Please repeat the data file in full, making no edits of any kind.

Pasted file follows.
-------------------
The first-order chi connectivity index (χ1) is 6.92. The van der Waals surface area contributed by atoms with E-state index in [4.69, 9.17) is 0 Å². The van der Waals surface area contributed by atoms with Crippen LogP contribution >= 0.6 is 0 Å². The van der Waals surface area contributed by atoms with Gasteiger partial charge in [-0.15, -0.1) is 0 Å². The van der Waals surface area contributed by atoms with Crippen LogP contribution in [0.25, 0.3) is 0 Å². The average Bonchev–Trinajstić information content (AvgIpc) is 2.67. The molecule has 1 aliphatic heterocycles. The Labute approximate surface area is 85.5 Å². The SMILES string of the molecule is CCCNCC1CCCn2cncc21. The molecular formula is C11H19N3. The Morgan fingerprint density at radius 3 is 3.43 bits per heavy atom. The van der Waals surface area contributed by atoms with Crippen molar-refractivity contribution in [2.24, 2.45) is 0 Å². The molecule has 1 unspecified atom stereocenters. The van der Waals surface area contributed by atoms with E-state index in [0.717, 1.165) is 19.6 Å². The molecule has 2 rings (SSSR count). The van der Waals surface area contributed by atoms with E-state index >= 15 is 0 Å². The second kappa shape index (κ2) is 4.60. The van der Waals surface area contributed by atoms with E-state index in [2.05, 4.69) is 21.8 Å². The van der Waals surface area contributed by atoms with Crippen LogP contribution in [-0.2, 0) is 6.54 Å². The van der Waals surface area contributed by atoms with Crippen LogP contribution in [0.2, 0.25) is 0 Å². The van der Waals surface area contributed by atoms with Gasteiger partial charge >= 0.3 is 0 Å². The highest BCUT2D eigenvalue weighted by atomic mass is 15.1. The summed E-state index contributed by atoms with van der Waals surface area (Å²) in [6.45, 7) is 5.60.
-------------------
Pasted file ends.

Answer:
The first-order chi connectivity index (χ1) is 6.92. The van der Waals surface area contributed by atoms with E-state index in [4.69, 9.17) is 0 Å². The van der Waals surface area contributed by atoms with Crippen LogP contribution >= 0.6 is 0 Å². The van der Waals surface area contributed by atoms with Gasteiger partial charge in [-0.15, -0.1) is 0 Å². The van der Waals surface area contributed by atoms with Crippen LogP contribution in [0.25, 0.3) is 0 Å². The average Bonchev–Trinajstić information content (AvgIpc) is 2.67. The molecule has 1 aliphatic heterocycles. The Labute approximate surface area is 85.5 Å². The SMILES string of the molecule is CCCNCC1CCCn2cncc21. The molecular formula is C11H19N3. The Morgan fingerprint density at radius 3 is 3.43 bits per heavy atom. The van der Waals surface area contributed by atoms with Crippen molar-refractivity contribution in [2.24, 2.45) is 0 Å². The molecule has 1 unspecified atom stereocenters. The van der Waals surface area contributed by atoms with E-state index in [0.717, 1.165) is 19.6 Å². The molecule has 2 rings (SSSR count). The van der Waals surface area contributed by atoms with E-state index >= 15 is 0 Å². The second kappa shape index (κ2) is 4.60. The van der Waals surface area contributed by atoms with E-state index in [2.05, 4.69) is 21.8 Å². The van der Waals surface area contributed by atoms with Crippen LogP contribution in [-0.2, 0) is 6.54 Å². The van der Waals surface area contributed by atoms with Crippen LogP contribution in [0.2, 0.25) is 0 Å². The van der Waals surface area contributed by atoms with Gasteiger partial charge >= 0.3 is 0 Å². The highest BCUT2D eigenvalue weighted by atomic mass is 15.1. The summed E-state index contributed by atoms with van der Waals surface area (Å²) in [6.45, 7) is 5.60.